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One Fire Plust Torrential Rains Equals Opportunity?!?
This is certainly not the mathematics taught in the grammar school classroom, but for Geoffrey Smith of the Cleveland National Forest (CNF), this is a calculation reserved for the ingenuity of potential VolunTourists.
About 45 minutes east of Downtown San Diego and nestled amongst the hill country of the southern ranges of the Santa Ana, Palomar, and Laguna mountains, lies a 567,000 acre spread known as the Cleveland National Forest (CNF). Established in 1908 as a National Forest by President Theodore Roosevelt, the land originally bore the riches of hunting and trapping for nomadic populations such as the Kumeyaay Indians. Now, it is a haven for 19 threatened and endangered species of plants and animals, as well as those seeking a respite from their 2.8million neighbors in the Greater San Diego Area.
Over the last two years, however, the word “refuge” is considered a poor descriptor for CNF as the fates have taken a rather harsh interest in the region. In October 2003 a devastating fire ravaged this eastern section of San Diego County leaving many “black eyes” throughout this thriving landscape. The rain gods sent a different message during the Winter of 2004 as heavy downpours and localized flooding have melted hiking trails and hillsides into mudflows.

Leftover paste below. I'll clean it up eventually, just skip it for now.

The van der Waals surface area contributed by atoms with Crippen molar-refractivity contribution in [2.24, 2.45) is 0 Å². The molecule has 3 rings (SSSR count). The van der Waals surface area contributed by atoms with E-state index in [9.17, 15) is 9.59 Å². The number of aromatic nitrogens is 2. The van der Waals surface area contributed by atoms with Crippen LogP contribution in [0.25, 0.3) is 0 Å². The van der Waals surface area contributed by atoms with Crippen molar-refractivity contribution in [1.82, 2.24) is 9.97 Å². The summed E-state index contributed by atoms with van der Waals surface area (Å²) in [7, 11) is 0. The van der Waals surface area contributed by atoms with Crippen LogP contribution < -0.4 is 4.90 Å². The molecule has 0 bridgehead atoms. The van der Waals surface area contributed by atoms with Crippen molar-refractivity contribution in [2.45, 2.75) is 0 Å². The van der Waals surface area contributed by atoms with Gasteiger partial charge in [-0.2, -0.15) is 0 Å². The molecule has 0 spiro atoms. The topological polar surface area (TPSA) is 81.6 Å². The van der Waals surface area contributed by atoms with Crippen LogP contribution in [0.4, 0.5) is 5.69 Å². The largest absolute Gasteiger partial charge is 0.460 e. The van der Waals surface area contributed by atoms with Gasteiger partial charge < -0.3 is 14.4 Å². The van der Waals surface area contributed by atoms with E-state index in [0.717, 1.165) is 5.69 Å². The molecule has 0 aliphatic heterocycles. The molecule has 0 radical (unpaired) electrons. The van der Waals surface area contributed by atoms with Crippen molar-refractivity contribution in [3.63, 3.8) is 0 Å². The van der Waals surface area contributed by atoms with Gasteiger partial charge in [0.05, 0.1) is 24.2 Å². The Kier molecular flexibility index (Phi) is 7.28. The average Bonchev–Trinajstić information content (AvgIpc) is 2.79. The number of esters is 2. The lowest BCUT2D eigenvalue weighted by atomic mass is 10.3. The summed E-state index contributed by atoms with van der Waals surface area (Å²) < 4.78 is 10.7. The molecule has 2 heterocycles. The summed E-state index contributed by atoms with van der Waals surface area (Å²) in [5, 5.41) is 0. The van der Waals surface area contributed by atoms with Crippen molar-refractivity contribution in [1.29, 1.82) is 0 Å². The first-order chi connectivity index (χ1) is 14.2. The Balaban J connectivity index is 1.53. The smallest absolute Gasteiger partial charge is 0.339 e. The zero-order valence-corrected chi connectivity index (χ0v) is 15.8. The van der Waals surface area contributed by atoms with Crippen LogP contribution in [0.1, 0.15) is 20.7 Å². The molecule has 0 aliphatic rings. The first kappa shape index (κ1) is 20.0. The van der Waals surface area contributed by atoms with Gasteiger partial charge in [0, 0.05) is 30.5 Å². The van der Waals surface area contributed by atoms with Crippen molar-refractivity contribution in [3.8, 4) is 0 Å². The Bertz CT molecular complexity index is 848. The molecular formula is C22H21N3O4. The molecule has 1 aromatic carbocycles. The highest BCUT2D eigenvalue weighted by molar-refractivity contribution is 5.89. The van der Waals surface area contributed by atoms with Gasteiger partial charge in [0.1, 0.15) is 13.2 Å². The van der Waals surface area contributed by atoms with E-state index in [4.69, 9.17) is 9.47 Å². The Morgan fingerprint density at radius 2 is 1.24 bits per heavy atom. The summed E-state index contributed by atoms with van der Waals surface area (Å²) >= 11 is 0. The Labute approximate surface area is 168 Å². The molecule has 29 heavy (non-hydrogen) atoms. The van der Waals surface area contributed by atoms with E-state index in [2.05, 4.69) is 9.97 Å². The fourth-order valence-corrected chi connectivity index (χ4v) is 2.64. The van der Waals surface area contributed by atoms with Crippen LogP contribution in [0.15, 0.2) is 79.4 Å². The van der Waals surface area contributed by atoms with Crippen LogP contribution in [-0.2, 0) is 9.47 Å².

Ironically, according to our “professor” of higher math, Mr. Smith, this is good news, if you are prepared to be of service. “Black eyes” will green as the rain-saturated soil produces new growth. Likewise, with the assistance of VolunTourists, reforestation will take root in designated areas and hiking trails will garner the support of pick-axes, hoes, shovels, and rakes. Sturdy backs, of course, are not included, but absolutely necessary to see that these projects reach fruition.
But why is this so important?
Tuesdays 10am ET/7am PT
At roughly 500m (1,500ft) above sea level at its lowest point and nearly 2,000m (6,000ft) at its highest point, Monument Peak, CNF plays a very important role in the region’s ecological development. The loss of timber in CNF can wreak havoc on the ecosystems below. CNF acts as a natural barrier between the mountain silt to the east and the Pacific Ocean to the west. The role of VolunTourists, therefore, is much more than simply greening and maintenance for a ravaged CNF. Their participation through the planting of seedlings in bare spots to revitalize these areas will also serve the dual purpose of protecting estuaries, lagoons, and other low-lying areas between the mountains and the ocean. Whether they express it or not, the porpoises and other sea life will be extremely grateful – not to mention a few surfers in La Jolla and Ocean Beach.
The experience with CNF is not all work, however. There are spectacular views, amazing woodland critters to photograph, and the scent of fresh pine and indigenous flora to whet the sense-appetite. Education is also at a premium for those who like to broaden their understanding of history and culture. You will hear stories of the peoples that inhabited the region and learn about their travel patterns that took them north, south, east, and west in a region that was once Mexico.
For the early risers, you can amply fill a morning at CNF with the service activities and Ranger expositions – a perfect option for convention and meeting groups with an available time slot. For the group travelers, you may want to make a day of it and sneak out to Julian for some fresh apple pie and homemade cinnamon ice cream. Calories will definitely be warranted after a day of service work and hiking!
To create an experience for your group of VolunTourists, contact Geoffrey Smith by email at:
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